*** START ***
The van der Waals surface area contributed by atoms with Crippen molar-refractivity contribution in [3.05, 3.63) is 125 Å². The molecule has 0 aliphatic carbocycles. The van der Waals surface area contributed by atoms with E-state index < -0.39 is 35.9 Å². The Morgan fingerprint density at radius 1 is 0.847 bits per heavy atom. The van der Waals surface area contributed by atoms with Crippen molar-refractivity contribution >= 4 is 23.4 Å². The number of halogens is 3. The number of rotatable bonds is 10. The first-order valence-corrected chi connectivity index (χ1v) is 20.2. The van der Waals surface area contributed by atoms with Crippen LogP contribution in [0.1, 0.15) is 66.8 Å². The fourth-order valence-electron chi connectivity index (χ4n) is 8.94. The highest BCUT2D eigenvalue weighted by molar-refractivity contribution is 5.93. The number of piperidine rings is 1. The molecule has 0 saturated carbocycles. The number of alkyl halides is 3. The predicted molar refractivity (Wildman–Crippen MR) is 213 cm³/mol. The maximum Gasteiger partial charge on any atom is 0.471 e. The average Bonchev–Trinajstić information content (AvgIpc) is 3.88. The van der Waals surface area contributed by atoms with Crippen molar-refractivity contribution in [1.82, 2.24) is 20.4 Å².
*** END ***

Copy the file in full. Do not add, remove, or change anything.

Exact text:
The van der Waals surface area contributed by atoms with Crippen molar-refractivity contribution in [3.05, 3.63) is 125 Å². The molecule has 0 aliphatic carbocycles. The van der Waals surface area contributed by atoms with E-state index < -0.39 is 35.9 Å². The Morgan fingerprint density at radius 1 is 0.847 bits per heavy atom. The van der Waals surface area contributed by atoms with Crippen molar-refractivity contribution >= 4 is 23.4 Å². The number of halogens is 3. The number of rotatable bonds is 10. The first-order valence-corrected chi connectivity index (χ1v) is 20.2. The van der Waals surface area contributed by atoms with Crippen LogP contribution in [0.1, 0.15) is 66.8 Å². The fourth-order valence-electron chi connectivity index (χ4n) is 8.94. The highest BCUT2D eigenvalue weighted by molar-refractivity contribution is 5.93. The number of piperidine rings is 1. The molecule has 0 saturated carbocycles. The number of alkyl halides is 3. The predicted molar refractivity (Wildman–Crippen MR) is 213 cm³/mol. The maximum Gasteiger partial charge on any atom is 0.471 e. The average Bonchev–Trinajstić information content (AvgIpc) is 3.88. The van der Waals surface area contributed by atoms with Crippen molar-refractivity contribution in [1.82, 2.24) is 20.4 Å².